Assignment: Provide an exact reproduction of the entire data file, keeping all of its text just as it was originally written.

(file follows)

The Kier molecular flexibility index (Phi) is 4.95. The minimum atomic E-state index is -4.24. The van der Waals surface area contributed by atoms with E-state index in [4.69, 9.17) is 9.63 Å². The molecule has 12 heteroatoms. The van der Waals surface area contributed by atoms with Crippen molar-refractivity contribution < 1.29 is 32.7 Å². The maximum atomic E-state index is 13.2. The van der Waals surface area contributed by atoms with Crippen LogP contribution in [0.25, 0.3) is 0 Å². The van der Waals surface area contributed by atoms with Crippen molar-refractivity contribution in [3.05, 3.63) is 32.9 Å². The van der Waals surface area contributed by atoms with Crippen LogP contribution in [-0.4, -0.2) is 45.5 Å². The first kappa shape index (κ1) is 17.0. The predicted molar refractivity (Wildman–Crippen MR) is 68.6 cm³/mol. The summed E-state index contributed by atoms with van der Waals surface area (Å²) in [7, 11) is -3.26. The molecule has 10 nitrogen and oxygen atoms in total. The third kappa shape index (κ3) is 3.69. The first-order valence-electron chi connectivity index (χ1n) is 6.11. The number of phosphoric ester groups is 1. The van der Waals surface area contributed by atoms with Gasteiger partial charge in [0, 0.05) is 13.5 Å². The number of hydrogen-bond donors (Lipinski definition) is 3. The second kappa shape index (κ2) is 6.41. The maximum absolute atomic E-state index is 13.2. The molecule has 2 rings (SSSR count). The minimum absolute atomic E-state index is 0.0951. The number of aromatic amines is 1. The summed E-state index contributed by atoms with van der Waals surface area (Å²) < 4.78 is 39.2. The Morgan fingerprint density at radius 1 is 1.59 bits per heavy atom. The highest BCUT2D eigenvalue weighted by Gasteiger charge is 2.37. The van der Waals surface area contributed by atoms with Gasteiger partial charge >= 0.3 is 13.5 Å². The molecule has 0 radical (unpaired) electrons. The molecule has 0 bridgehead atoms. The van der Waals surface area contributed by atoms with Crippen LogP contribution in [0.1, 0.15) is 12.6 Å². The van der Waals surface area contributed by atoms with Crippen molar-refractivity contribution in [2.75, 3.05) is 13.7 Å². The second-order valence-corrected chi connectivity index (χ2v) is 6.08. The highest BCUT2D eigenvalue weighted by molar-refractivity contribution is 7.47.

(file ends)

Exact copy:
The Kier molecular flexibility index (Phi) is 4.95. The minimum atomic E-state index is -4.24. The van der Waals surface area contributed by atoms with E-state index in [4.69, 9.17) is 9.63 Å². The molecule has 12 heteroatoms. The van der Waals surface area contributed by atoms with Crippen molar-refractivity contribution < 1.29 is 32.7 Å². The maximum atomic E-state index is 13.2. The van der Waals surface area contributed by atoms with Crippen LogP contribution in [0.25, 0.3) is 0 Å². The van der Waals surface area contributed by atoms with Crippen molar-refractivity contribution in [3.05, 3.63) is 32.9 Å². The van der Waals surface area contributed by atoms with Crippen LogP contribution in [-0.4, -0.2) is 45.5 Å². The first kappa shape index (κ1) is 17.0. The predicted molar refractivity (Wildman–Crippen MR) is 68.6 cm³/mol. The summed E-state index contributed by atoms with van der Waals surface area (Å²) in [7, 11) is -3.26. The molecule has 10 nitrogen and oxygen atoms in total. The third kappa shape index (κ3) is 3.69. The first-order valence-electron chi connectivity index (χ1n) is 6.11. The number of phosphoric ester groups is 1. The van der Waals surface area contributed by atoms with Gasteiger partial charge in [0, 0.05) is 13.5 Å². The number of hydrogen-bond donors (Lipinski definition) is 3. The second kappa shape index (κ2) is 6.41. The maximum absolute atomic E-state index is 13.2. The molecule has 2 rings (SSSR count). The minimum absolute atomic E-state index is 0.0951. The number of aromatic amines is 1. The summed E-state index contributed by atoms with van der Waals surface area (Å²) < 4.78 is 39.2. The Morgan fingerprint density at radius 1 is 1.59 bits per heavy atom. The highest BCUT2D eigenvalue weighted by Gasteiger charge is 2.37. The van der Waals surface area contributed by atoms with Gasteiger partial charge >= 0.3 is 13.5 Å². The molecule has 0 radical (unpaired) electrons. The molecule has 0 bridgehead atoms. The van der Waals surface area contributed by atoms with Crippen LogP contribution in [0.1, 0.15) is 12.6 Å². The van der Waals surface area contributed by atoms with Crippen molar-refractivity contribution in [2.75, 3.05) is 13.7 Å². The second-order valence-corrected chi connectivity index (χ2v) is 6.08. The highest BCUT2D eigenvalue weighted by molar-refractivity contribution is 7.47.